It’s no secret that tobacco is dangerous to health, regardless of how you smoke it.
Do you know what’s in your cigarette?
There are no safe substances in any tobacco products (from acetone and tar to nicotine and carbon monoxide) and when these ingredients burn, they generate more than 7,000 chemicals, according to the American Lung Association; at least 69 of those chemicals are linked to cancer.
Smoking affects your entire body
Smoking not only affects your lungs but has an impact on your entire body. While smoking can increase your risk of a variety of life-threatening problems over many years (i.e. heart disease, cancer and infertility), some of the bodily effects are immediate, including mood stimulation, anxiety and irritability, unhealthy teeth and loss of appetite (Pietrangelo and Cherney, HealthLine).
Reversing the effects
Feeling worried? Stop right there because the good news is that quitting smoking is certainly possible and can reverse many effects on the body. Below is timeline that explains the short and long term benefits of letting go of that last cigarette.
@HangsenGlobal condemns smoking and offers solutions to quit cigarettes for a better quality of life.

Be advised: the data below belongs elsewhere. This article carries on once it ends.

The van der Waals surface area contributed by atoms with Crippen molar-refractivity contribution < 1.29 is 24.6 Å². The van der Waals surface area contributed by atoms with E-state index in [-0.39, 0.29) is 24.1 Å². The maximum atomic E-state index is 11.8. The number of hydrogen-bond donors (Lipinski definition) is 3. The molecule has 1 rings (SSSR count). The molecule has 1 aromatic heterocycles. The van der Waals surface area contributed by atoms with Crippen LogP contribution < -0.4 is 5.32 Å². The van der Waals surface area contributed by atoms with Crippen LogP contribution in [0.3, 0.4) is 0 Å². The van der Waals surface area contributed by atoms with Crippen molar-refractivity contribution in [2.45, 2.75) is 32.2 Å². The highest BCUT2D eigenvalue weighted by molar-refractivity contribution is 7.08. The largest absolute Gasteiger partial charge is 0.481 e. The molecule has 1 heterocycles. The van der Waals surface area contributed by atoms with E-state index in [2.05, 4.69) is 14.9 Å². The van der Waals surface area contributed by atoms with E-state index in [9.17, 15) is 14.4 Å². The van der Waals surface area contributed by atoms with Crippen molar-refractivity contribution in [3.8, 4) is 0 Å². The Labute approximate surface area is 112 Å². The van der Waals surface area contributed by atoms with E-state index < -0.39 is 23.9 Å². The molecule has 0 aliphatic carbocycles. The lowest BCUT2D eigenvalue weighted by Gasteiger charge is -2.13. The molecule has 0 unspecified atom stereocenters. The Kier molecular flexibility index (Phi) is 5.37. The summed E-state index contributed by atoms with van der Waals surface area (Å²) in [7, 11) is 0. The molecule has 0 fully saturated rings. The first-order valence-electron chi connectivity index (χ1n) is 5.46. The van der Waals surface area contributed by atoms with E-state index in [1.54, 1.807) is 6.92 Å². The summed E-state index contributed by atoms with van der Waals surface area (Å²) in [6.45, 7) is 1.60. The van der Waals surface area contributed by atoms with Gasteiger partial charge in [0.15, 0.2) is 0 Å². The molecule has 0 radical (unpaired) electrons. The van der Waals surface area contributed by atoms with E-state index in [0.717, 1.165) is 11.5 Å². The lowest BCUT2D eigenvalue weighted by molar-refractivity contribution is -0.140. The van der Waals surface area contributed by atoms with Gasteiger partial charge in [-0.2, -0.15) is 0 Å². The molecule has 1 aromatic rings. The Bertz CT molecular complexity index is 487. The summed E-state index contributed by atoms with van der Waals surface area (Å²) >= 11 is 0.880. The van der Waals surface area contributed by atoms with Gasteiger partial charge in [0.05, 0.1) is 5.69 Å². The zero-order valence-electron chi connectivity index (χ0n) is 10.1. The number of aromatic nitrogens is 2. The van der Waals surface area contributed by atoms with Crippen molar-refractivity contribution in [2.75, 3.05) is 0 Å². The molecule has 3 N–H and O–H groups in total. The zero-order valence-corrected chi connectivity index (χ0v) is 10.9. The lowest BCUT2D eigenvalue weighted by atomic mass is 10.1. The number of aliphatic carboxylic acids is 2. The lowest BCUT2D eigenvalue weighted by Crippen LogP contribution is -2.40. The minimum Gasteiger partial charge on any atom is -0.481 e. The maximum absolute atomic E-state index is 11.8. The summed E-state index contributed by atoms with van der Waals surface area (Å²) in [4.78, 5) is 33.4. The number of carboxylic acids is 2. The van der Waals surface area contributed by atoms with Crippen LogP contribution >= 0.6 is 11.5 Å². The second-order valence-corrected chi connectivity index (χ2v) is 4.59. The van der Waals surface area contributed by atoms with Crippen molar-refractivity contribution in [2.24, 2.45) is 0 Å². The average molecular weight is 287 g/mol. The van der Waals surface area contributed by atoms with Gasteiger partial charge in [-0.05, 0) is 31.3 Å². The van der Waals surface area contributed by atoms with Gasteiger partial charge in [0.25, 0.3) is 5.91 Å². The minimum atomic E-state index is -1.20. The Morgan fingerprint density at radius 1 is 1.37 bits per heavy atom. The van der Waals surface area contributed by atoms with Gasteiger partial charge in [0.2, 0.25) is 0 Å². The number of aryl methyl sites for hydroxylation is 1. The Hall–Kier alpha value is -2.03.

Ready to hop onto the ‘NO-SMOKING’ bandwagon? If you want to stop smoking, there are various treatments that are available from pharmacies and on prescription to help you beat your addiction to the curb and reduce withdrawal symptoms that accompany the smoking cessation process (NHS England).
The treatments available to help you stop smoking are listed below (NHS England):
- Nicotine Replacement Therapy (NRT) – a medication that provides you with a low level of nicotine, without the poisonous chemicals present in tobacco smoke. NRT is available as skin patches, chewing gum, tablets, oral strips and more.
- Varenicline (Champix) – a medication that works in 2 ways: by reducing cravings for nicotine like NRT, but it also blocks the reinforcing effects of smoking. This medication is available on prescription only.
- E-cigarettes – an electronic device that delivers nicotine in the form of vapour. This enables you to inhale the nicotine without most of the harmful effects of smoking since the vapour contains no tar or carbon monoxide. According to the NHS, research indicates that e-cigarettes can help you give up smoking, so you may want to try them rather than the medications listed above. As with other approaches, they’re most effective if used with support from an NHS stop smoking service. E-cigs are available in many shops and online, for example at https://ivapeiq.eu/# .
To all smokers reading this – it’s time to step out to your local pharmacy and set up an appointment with your favourite GP, to finally break the habit and make the switch (just in time for the ‘New Year, New You’ phenomena).